Sean Lennon has always put me to sleep — not because he’s boring, but because his voice is pure lullaby. When he’s not helping out his mom, Yoko Ono, or playing sweet songs on his own, Lennon has put his heart into singing with his sweetie, hottie model Charlotte Kemp Muhl. The members of Cornelius will join the lovebirds on stage for pure ambient, twinkling folk everyone should eat with a spoon. 7pm, $20, The Independent

Foreign Born

Four guys and lots of galloping, hustling, clanking percussion, all kept up with audible aptitude. Foreign Born is low key, lyrical indie that knows when to tap into its intimate side and explore the more subtle jems. Think Vampire Weekend with a dash of folk rock. With The Fresh and Onlys. 8pm, $14, all ages, Rickshaw Stop
Film: P-Star Rising

Priscilla is nine years old, totally adorable, and totally badass. The tiny MC grabs the mic with no fear, rapping about her single dad, dead-beat mom and the joys of being a rap star before puberty. From kid to underage celeb status, the family struggles to keep it real while chasin’ the dream. 9:15pm, $10, all ages, Roxie Theater



Film: The Heart is a Drum Machine

Nearly everyone is at least semi-obsessed with music and this feature documentary attempts to discover what it is about notes and tones that feel so good. The film has quite an impressive stack of celebrities and scientists, all offering their opinions and personal love affairs with the art form, including Elijah Wood, Jason Schwartzman, and crazy woman Juliette Lewis. 9:30pm, $10, all ages, Viz Cinema




A Portland trio of whistles and wonderful sounds, Nurses craft songs with the leaves and sticks and stones they find in every corner. Looping and sampling these oddities, they make beautiful and inquisitive melodies that remind one of owls and environmentally friendly attitudes. With John Vanderslice, Honeycomb, Conspiracy of Venus. 7pm, $15, Swedish American Hall
The Art of Noise, Soiree featuring Shlomo

Heavy bass means weighty pours, right? The Art of Noise will surely light up your Friday night, with deep dance sounds and nods of hip hop. Shlomo is California based and full of genre bending material, poorly categorized as experimental, with full on low tones, synth kicks and lazer bites. 5pm, free, Project One



Pop ‘n’ Shop

Gotta look hot for the rest of Noise Pop weekend! More than 40 local designers, snacks and booze for all your perusing. 12pm-5pm, free, all ages, The Verdi Club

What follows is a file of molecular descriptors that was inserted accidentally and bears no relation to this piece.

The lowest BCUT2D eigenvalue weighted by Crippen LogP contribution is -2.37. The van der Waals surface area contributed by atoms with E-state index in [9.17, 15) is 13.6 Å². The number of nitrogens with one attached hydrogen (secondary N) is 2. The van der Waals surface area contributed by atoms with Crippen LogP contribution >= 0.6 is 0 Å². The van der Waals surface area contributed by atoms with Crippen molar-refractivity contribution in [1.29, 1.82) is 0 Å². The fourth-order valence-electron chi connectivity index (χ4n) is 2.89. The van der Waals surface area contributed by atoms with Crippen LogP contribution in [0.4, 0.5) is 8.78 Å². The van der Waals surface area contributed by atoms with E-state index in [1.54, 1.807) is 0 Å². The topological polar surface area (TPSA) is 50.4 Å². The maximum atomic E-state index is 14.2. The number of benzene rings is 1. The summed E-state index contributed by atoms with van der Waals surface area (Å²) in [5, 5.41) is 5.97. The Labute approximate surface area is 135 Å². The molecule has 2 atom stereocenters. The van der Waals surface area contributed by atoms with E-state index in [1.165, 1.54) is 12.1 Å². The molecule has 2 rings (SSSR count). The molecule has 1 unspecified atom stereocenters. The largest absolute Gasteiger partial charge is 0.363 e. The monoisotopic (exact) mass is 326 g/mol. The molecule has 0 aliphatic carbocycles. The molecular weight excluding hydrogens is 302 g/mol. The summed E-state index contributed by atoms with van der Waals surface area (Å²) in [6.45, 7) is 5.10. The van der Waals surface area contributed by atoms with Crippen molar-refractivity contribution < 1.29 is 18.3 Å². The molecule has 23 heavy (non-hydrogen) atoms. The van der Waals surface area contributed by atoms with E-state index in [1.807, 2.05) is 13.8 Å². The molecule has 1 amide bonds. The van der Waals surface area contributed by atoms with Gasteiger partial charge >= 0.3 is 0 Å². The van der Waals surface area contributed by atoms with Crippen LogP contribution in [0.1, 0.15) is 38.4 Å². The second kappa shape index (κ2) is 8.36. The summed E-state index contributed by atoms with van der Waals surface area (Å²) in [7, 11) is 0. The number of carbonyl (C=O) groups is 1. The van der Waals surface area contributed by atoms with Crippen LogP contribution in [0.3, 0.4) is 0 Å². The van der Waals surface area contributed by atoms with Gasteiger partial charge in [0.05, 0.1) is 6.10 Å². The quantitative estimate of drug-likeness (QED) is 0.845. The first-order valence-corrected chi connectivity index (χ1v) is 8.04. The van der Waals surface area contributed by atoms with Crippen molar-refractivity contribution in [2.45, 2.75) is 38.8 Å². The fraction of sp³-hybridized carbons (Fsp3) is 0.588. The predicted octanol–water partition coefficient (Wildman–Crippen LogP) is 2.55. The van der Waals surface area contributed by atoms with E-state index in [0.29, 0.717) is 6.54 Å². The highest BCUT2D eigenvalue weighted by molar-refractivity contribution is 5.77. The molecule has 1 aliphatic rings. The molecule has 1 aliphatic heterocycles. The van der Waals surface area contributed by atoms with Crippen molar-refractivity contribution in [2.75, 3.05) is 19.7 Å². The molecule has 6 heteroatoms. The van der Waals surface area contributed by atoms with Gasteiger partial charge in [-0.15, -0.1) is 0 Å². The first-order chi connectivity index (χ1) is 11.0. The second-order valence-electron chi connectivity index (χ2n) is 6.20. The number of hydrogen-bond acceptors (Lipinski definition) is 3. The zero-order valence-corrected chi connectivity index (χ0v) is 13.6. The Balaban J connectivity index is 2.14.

Music For Animals

They’re local and totally weird in a good way. Music for Animals is slightly funny and yet remains to be musically sound with sparky guitars and pop-friendly choruses. The quartet loves keeping it cool with their SF musical comrades and love to please their Bay fans. With Nico Vega, The Soundtrack of Our Lives, and Imaad Wasif. 7pm, $16, The Independent
!!! and My First Earthquake

It doesn’t matter if you’re not sure how to pronounce the band’s punctuation happy name (chk-chk-chk), they’re damn good and full of electronic, relentless energy. Bring a bandana for that embarrassing sweat dripping down your nose and you’ll be a happy dancer. San Francisco band My First Earthquake is equally stellar synth-pop, sewn with catchy lyrics and a perfectly feisty front-woman. With Maus Haus and Sugar and Gold. 7pm, $20, Mezzanine

All about Amazon Eve


SEX Leg, leg, and more leg — the 6-foot, 8-inch model Amazon Eve is one tall glass of water who’s become the drink of choice for an entire population of men. Thirsting for a romp with the busty blonde, Amazon fetish lovers beg Eve to throw them around, hold them like a baby, and dominate their puny bodies. There’s no sex and no nudity, just some good ol’ fashioned rough-housing with a giant, hot chick.

“I pick up guys for a living — it’s the oddest job in the world. And I love it,” she says.

Originally from Oakland and currently in the midst of a worldwide tour packed with interviews, photo shoots, and client visits that leave her exhausted, bruised, and totally stoked, the imposing Eve met me at the San Francisco Museum of Modern Art for a quick tour of the gallery — and an explanation of what it means to be an Amazon woman.

I immediately spotted her at a table in the back of the museum’s cafe. Her elongated arm reached out and to my surprise, offered one of those dainty-lady, totally limp handshakes. All that talk about warriors and power must be reserved for impressing dudes. But then she stood up, immediately grabbing the attention of patrons and towering over my 5’6″ frame. She pointed at her feet. “I finally got a pair of Uggs! I could never find my size until I went to Australia,” she gushes, beaming. People, this Amazon wears a size 14.